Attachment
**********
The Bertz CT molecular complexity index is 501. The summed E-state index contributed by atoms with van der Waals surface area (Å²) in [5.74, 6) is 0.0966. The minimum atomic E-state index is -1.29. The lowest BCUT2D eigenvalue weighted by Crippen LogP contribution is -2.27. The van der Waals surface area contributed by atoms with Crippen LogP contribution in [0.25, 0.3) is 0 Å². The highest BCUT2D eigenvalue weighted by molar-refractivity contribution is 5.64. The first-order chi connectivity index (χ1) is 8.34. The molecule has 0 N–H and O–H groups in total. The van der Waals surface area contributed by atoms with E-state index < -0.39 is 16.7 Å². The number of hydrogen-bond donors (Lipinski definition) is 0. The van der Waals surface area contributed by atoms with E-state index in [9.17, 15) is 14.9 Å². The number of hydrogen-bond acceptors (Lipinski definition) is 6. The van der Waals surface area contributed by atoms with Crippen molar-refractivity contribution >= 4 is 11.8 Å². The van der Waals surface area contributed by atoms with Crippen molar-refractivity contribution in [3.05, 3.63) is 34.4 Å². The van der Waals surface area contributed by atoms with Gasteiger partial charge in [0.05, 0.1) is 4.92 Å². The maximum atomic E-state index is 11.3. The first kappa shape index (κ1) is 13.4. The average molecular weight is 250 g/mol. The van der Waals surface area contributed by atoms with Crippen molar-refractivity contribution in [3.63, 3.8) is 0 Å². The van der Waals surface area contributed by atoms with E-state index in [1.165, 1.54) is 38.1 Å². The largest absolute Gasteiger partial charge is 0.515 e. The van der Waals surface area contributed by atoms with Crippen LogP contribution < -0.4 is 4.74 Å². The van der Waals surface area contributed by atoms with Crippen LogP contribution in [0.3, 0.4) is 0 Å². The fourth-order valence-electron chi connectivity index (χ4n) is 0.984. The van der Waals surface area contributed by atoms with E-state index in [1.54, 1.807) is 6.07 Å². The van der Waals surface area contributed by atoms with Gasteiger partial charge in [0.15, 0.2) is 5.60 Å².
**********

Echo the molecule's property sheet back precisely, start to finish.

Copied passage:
The Bertz CT molecular complexity index is 501. The summed E-state index contributed by atoms with van der Waals surface area (Å²) in [5.74, 6) is 0.0966. The minimum atomic E-state index is -1.29. The lowest BCUT2D eigenvalue weighted by Crippen LogP contribution is -2.27. The van der Waals surface area contributed by atoms with Crippen LogP contribution in [0.25, 0.3) is 0 Å². The highest BCUT2D eigenvalue weighted by molar-refractivity contribution is 5.64. The first-order chi connectivity index (χ1) is 8.34. The molecule has 0 N–H and O–H groups in total. The van der Waals surface area contributed by atoms with E-state index < -0.39 is 16.7 Å². The number of hydrogen-bond donors (Lipinski definition) is 0. The van der Waals surface area contributed by atoms with E-state index in [9.17, 15) is 14.9 Å². The number of hydrogen-bond acceptors (Lipinski definition) is 6. The van der Waals surface area contributed by atoms with Crippen molar-refractivity contribution >= 4 is 11.8 Å². The van der Waals surface area contributed by atoms with Crippen molar-refractivity contribution in [3.05, 3.63) is 34.4 Å². The van der Waals surface area contributed by atoms with Gasteiger partial charge in [0.05, 0.1) is 4.92 Å². The maximum atomic E-state index is 11.3. The first kappa shape index (κ1) is 13.4. The average molecular weight is 250 g/mol. The van der Waals surface area contributed by atoms with Crippen molar-refractivity contribution in [3.63, 3.8) is 0 Å². The van der Waals surface area contributed by atoms with E-state index in [1.165, 1.54) is 38.1 Å². The largest absolute Gasteiger partial charge is 0.515 e. The van der Waals surface area contributed by atoms with Crippen LogP contribution < -0.4 is 4.74 Å². The van der Waals surface area contributed by atoms with Crippen LogP contribution in [0.3, 0.4) is 0 Å². The fourth-order valence-electron chi connectivity index (χ4n) is 0.984. The van der Waals surface area contributed by atoms with E-state index in [1.54, 1.807) is 6.07 Å². The van der Waals surface area contributed by atoms with Gasteiger partial charge in [0.15, 0.2) is 5.60 Å².